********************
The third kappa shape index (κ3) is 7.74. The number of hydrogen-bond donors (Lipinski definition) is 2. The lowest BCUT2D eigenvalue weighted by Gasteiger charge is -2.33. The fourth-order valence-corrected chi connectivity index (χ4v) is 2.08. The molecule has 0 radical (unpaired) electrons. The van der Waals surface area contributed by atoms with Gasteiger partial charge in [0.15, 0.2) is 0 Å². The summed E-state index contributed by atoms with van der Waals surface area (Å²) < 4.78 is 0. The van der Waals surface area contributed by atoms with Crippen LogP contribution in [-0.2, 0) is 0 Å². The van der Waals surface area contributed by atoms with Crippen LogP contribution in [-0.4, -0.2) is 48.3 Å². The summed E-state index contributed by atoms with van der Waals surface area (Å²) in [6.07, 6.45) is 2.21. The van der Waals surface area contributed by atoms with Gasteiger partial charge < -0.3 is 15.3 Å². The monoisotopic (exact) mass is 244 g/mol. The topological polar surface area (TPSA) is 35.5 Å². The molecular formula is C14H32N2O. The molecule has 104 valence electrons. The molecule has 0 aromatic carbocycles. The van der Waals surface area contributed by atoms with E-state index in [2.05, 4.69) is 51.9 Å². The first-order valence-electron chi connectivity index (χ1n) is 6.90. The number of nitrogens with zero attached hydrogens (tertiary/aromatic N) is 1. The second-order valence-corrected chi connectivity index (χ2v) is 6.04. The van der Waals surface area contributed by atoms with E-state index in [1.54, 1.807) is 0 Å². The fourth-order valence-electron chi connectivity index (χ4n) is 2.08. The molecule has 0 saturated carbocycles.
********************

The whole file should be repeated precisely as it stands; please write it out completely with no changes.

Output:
The third kappa shape index (κ3) is 7.74. The number of hydrogen-bond donors (Lipinski definition) is 2. The lowest BCUT2D eigenvalue weighted by Gasteiger charge is -2.33. The fourth-order valence-corrected chi connectivity index (χ4v) is 2.08. The molecule has 0 radical (unpaired) electrons. The van der Waals surface area contributed by atoms with Gasteiger partial charge in [0.15, 0.2) is 0 Å². The summed E-state index contributed by atoms with van der Waals surface area (Å²) < 4.78 is 0. The van der Waals surface area contributed by atoms with Crippen LogP contribution in [-0.2, 0) is 0 Å². The van der Waals surface area contributed by atoms with Crippen LogP contribution in [-0.4, -0.2) is 48.3 Å². The summed E-state index contributed by atoms with van der Waals surface area (Å²) in [6.07, 6.45) is 2.21. The van der Waals surface area contributed by atoms with Gasteiger partial charge < -0.3 is 15.3 Å². The monoisotopic (exact) mass is 244 g/mol. The topological polar surface area (TPSA) is 35.5 Å². The molecular formula is C14H32N2O. The molecule has 104 valence electrons. The molecule has 0 aromatic carbocycles. The van der Waals surface area contributed by atoms with E-state index in [2.05, 4.69) is 51.9 Å². The first-order valence-electron chi connectivity index (χ1n) is 6.90. The number of nitrogens with zero attached hydrogens (tertiary/aromatic N) is 1. The second-order valence-corrected chi connectivity index (χ2v) is 6.04. The van der Waals surface area contributed by atoms with E-state index in [1.54, 1.807) is 0 Å². The fourth-order valence-electron chi connectivity index (χ4n) is 2.08. The molecule has 0 saturated carbocycles.